This week I am reviewing Don Quixote by Miguel de Cervantes, the translation by Tobias Smollett. Don Quixote is a popular classic, with many accomplishments in the literary world, from being considered the first literary novel and being the most sold book in the world. There is a lot to talk about when it comes to this book review.
With that said, this is a spoiler-free review as always, I hope you enjoy!
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A Short Summary
The story follows the self-proclaimed knight, Don Quixote. Don Quixote is the name chosen by a hidalgo called Quixada, although this doesn’t matter much, because he is referred to as Don Quixote throughout the book.
With that said, Don Quixote lives a leisurely life, being a noble in the countryside with not much to do except read books. His books of choice happened to be the stories of famous knights, many, if not all, are complete fiction or massively embellished stories that go as far as to inspire Don Quixote to become a knight and roam the countryside in search of evil to vanquish. He dons armour, mounts his skinny horse, Rozinante, and rides out into the hot Spanish countryside with his neighbour and squire, Sancho Panza.
Naturally, from this description, you see that Don Quixote is as mad as a brush.
Throughout the story, Don Quixote goes on many adventures, fighting figments of his imagination and other illusions of his ailing mind. All of this can be blamed on the madness between his ears, the heat of the sun, the fasting he often does or the several knocks to the noggin that he often receives.
I’ve read both volumes of Don Quixote.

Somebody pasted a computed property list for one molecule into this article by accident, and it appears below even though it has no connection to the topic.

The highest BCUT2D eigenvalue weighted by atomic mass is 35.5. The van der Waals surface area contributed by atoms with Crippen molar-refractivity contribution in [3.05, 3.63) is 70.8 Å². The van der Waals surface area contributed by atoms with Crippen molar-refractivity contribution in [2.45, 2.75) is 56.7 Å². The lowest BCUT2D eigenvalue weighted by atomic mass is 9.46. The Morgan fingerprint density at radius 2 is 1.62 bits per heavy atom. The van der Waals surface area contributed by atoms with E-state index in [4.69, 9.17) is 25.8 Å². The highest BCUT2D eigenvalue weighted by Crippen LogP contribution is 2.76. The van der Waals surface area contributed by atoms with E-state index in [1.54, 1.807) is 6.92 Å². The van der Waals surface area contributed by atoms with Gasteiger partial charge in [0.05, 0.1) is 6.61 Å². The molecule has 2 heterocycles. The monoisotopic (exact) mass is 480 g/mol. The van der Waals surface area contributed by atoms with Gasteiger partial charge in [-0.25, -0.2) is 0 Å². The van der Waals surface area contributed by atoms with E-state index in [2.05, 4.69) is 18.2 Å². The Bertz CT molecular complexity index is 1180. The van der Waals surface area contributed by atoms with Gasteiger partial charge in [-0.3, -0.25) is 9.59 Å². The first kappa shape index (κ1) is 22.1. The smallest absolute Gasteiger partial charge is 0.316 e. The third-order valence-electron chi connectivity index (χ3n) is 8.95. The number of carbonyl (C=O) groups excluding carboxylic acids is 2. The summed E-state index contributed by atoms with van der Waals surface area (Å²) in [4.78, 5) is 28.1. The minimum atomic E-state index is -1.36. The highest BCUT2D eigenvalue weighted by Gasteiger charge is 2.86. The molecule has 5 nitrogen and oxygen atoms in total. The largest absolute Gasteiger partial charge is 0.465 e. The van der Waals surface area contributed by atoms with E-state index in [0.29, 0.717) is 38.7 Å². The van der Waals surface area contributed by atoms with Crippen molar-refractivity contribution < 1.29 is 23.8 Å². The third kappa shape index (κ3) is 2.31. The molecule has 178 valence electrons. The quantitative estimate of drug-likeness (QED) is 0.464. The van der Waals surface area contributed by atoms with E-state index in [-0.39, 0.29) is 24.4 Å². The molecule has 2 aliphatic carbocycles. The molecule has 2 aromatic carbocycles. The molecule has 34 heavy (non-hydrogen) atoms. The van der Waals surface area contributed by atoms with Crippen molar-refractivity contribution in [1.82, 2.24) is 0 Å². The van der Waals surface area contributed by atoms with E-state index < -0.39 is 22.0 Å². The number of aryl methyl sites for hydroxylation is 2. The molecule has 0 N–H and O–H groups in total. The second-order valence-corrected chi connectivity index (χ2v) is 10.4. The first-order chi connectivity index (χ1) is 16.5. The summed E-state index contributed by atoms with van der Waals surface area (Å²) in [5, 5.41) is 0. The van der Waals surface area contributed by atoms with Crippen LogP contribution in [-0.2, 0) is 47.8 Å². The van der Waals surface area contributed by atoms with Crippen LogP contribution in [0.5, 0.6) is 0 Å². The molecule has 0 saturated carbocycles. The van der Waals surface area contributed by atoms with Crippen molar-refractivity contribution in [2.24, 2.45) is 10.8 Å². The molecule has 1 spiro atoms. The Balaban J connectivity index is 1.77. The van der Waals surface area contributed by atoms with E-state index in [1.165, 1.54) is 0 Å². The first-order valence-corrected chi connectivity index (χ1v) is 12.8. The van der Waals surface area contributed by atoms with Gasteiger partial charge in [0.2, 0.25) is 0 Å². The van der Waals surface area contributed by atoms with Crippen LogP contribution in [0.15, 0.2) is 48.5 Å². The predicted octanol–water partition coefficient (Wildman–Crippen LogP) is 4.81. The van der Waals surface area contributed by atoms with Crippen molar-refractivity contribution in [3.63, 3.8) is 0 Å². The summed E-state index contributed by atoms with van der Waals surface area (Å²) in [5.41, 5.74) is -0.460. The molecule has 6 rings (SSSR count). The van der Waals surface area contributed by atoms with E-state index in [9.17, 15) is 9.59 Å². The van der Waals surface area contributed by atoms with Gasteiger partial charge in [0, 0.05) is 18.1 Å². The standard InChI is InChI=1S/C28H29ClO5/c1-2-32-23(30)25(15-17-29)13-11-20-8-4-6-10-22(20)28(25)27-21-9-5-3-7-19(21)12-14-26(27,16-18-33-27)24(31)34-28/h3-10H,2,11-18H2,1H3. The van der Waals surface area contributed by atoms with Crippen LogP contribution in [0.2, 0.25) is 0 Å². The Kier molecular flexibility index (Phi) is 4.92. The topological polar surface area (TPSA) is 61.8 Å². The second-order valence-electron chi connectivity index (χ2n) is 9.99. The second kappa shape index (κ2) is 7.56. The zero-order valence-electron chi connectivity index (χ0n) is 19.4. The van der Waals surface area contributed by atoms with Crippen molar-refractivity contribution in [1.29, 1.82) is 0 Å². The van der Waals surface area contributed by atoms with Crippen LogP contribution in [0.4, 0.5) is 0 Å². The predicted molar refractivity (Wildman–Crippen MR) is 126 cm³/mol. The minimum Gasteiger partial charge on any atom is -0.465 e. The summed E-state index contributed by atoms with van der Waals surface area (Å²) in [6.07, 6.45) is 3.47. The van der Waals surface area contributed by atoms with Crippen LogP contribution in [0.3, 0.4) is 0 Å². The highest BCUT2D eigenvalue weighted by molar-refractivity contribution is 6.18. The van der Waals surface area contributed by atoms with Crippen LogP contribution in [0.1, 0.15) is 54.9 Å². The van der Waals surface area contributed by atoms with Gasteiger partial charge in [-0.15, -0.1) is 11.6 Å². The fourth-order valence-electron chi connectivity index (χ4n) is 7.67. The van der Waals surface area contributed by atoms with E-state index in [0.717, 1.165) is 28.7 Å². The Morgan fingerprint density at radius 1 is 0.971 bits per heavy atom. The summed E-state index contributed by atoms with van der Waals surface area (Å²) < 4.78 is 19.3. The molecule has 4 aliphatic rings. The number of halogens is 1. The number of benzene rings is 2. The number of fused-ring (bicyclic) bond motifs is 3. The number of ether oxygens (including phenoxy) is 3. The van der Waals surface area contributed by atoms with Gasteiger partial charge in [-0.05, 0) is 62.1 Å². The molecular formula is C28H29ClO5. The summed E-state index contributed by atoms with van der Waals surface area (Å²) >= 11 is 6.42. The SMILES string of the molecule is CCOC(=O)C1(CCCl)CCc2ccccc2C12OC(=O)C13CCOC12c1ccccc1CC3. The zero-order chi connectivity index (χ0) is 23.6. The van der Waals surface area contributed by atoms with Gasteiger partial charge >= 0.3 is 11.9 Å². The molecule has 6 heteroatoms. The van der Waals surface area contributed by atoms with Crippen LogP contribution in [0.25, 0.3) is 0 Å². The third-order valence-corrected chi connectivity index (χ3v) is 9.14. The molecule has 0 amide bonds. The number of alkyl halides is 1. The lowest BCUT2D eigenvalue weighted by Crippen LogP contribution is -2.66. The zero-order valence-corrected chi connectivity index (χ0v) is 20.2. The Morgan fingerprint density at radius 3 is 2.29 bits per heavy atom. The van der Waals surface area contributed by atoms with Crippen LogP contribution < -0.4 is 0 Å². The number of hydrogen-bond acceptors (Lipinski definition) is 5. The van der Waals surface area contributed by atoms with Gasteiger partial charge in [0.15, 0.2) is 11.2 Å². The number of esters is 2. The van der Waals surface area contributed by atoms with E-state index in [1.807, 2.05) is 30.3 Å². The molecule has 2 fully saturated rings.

The first volume is an amusing collection of stories following Don Quixote’s adventures. There is not much I can say about the first volume without spoiling some of these stories, but I will say that it is an enjoyable read, the stories have their dramatic moments which make them all the more charming.
The first volume of Don Quixote did so well when it was published in the 1700s that people were begging for more. Someone actually published a sequel, but it was not written by Miguel, who upon seeing that someone was trying to take advantage of his great novel, went off to write the second volume.
To everyone's amusement, the second volume starts with Don Quixote and Sancho Panza finding the false sequel to their adventures. The volume becomes a more surreal series of adventures, where Don Quixote and Sancho Panza look closely at their adventures and what they are doing.
There are still plenty of moments that make the second volume a fun satire.
The Don Quixote book is filled with characters, from those that would help Don Quixote to those that would seek to do him harm. Many characters are real and others are complete figments of his imagination. To talk about one is to talk about another and another, so I will only cover the duo that is Don Quixote and Sancho Panza.
As I said earlier, Don Quixote is a middle-aged noble, nearing fifty years of age, who starts his journey with a head filled with adventure. While his character does develop somewhat throughout the story, he starts as a madman, an idealist and a quick-to-action individual.
When met with a problem, Don Quixote will often make a decision that he feels is most noble, but is often foolish. He will stand by that decision and if it prevails, he will walk away proud, but if it fails, he will either be greatly saddened or go into absolute denial of what happened.
From this, you will come to know Don Quixote as a good man, but often misled by his madness or his gullible nature.
In stark contrast to the clean and noble Don Quixote, we have his squire, Sancho Panza.
Sancho Panza is far from an idealist, being a more down-to-earth individual who wants to come out of every situation alive and perhaps, with something to show for it; preferably money. Sancho is a simple peasant who looks up to Don Quixote, although the two often clash, most of the time they are there for each other.